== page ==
Second, that PayPal is the prior user of the mark in India. PayPal claims to have started offering its services to Indians in 2000, making it the prior user of the mark in India. However, it must be noted that the application for the light blue and the medium blue device was filed internationally in 2014, while PayTM filed for the registration of its mark in 2012. However. PayPal claims that it has been using the device internationally since 2007.

    Therefore, we believe that PayPal most certainly has acquired immense global reputation and as such, it should be entitled to bring a suit in India for passing off its bicolor format. However, the question is: will this right lead PayPal to a desirable remedy?

    Has PayTM acquired a secondary meaning?

    PayTM has clearly benefitted from demonetization, and its recent success has brought it fame and goodwill. For instance, Bloomberg Quint notes that PayTM saw a 4.7 percent jump in its valuation in just three months. Similarly, Tech Circle reports that the currency crunch has skyrocketed PayTM’s user base to 164 million customers with nearly 40,000 merchants are signing up on the platform every day. Not to forget PayTM’s front page newspaper ad that had the Prime Minister himself modeling for the company (without his consent, of course).

    PayTM stands a fair chance to prove not only that it has accumulated goodwill in India post demonetization, but also that ‘PAYTM’ (in its bicolor format) has acquired a secondary meaning among consumers. It can rely upon the fact that many FinTech consumers have begun to use PayTM as a verb; just like Google. Fortunately for PayTM, the Indian FinTech market is quite clearly demarcated between various distinct players and ‘PAYTM’ is used by people as a verb exclusively with reference to PayTM’s services. However, sometimes this can be a precarious position to be in, as the trademark can lose exclusivity and become public juris due to the fact that it has come to be associated with the activity instead of the proprietor. Famous examples of trademark genericide are Xerox, Thermos, Escalator etc. Read our previous post on this phenomenon here

    In light of PayTM’s strong reputation and independent identity in the Indian market, we believe that it’s highly unlikely for any reasonable person to be reminded of PayPal after viewing PayTM’s bicolor mark, thereby eliminating any chance of misrepresentation or deception.

    Conclusion

    It makes strategic sense for PayPal to attempt to enter the Indian market in a big way now since it is likely that India will be a viable market for all kinds of cashless payment services in the years to come. Importantly, in October last year, the RBI permitted 100% FDI in “Other Financial Services”, including mobile wallets under the automatic route. The RBI’s previous stringent regulations did not allow PayPal to do business in India on grounds that it was not a banking company and thus, could not be permitted to hold money. These regulations were put in place in order to ensure that such services do not become vehicles for money-laundering and tax evasion. This new development means that PayPal can now spread its wings in India, both legally as well as strategically.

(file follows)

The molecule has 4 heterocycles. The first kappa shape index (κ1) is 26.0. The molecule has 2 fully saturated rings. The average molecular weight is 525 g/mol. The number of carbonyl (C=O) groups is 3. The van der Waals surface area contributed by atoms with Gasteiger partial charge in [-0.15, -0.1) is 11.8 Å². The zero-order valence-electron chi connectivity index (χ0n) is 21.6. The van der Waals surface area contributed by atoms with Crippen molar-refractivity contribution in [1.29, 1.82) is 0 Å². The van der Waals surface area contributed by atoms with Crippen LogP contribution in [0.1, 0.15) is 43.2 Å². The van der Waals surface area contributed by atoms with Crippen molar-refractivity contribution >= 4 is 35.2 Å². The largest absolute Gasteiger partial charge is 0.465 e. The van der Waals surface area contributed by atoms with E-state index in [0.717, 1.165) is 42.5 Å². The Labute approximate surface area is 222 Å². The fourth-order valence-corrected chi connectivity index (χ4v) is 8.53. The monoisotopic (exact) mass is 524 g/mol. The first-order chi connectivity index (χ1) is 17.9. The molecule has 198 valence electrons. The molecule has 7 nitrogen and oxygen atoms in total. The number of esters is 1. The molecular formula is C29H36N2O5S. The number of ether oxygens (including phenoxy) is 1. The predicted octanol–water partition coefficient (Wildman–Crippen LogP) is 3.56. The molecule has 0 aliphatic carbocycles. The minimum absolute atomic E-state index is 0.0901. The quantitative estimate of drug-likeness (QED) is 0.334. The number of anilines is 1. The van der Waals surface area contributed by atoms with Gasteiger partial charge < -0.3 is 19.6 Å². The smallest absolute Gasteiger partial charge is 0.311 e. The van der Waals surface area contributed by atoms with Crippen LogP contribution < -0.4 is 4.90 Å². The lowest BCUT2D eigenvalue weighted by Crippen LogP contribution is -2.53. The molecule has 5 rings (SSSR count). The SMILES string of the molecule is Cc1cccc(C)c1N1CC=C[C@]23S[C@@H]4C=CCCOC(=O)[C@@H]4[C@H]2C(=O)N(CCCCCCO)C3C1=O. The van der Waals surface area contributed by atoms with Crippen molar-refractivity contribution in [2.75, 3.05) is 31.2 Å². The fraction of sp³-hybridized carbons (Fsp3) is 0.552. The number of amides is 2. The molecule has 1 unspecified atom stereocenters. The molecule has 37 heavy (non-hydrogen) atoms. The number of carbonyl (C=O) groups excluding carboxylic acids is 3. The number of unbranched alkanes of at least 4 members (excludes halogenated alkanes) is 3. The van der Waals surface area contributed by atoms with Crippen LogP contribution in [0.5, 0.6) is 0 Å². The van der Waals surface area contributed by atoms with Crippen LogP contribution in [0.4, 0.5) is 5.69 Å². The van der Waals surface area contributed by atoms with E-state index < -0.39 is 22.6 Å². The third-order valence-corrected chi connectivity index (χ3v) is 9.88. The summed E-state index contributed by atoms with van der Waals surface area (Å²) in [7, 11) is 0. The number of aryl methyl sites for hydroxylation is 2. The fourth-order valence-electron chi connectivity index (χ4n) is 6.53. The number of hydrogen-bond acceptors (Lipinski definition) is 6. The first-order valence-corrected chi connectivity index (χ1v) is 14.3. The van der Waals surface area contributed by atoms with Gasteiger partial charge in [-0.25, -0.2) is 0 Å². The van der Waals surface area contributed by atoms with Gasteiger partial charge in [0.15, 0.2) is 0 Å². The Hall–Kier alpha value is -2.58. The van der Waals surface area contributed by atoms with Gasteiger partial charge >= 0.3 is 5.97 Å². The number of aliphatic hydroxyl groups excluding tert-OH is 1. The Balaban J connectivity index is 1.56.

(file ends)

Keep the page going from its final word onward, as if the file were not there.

While PayPal may still have a legitimate shot at capturing the Indian market for mobile wallets, we believe that it would be unlikely that it will see any success in its trademark war against PayTM.

    Source: https://spicyip.com/2017/01/the-paymark-battle-whose-blue-is-it-anyway.html

  • Friday, July 06, 2018 6:56 AM | Deleted user

    Artificial Intelligence (AI) has been a technology with promise for decades. The ability to manipulate huge volumes of data quickly and efficiently, identifying patterns and quickly analyzing the most optimal solution can be applied to thousands of day-to-day scenarios. However, it is set to come of age in the era of big data and real-time decisions – where AI can provide solutions to age-old issues and challenges.

    Consider, as an example, traffic management. The first traffic management system in London was a manually operated gas-lit traffic signal, which promptly exploded two months after its introduction. Since this inauspicious start, a complex network of road closures, traffic management systems, traffic lights and pedestrian crossings have served to drive increased complexity into traveling in the City. Today traffic travels slower than ever, despite the plethora of new systems being added to better manage the system.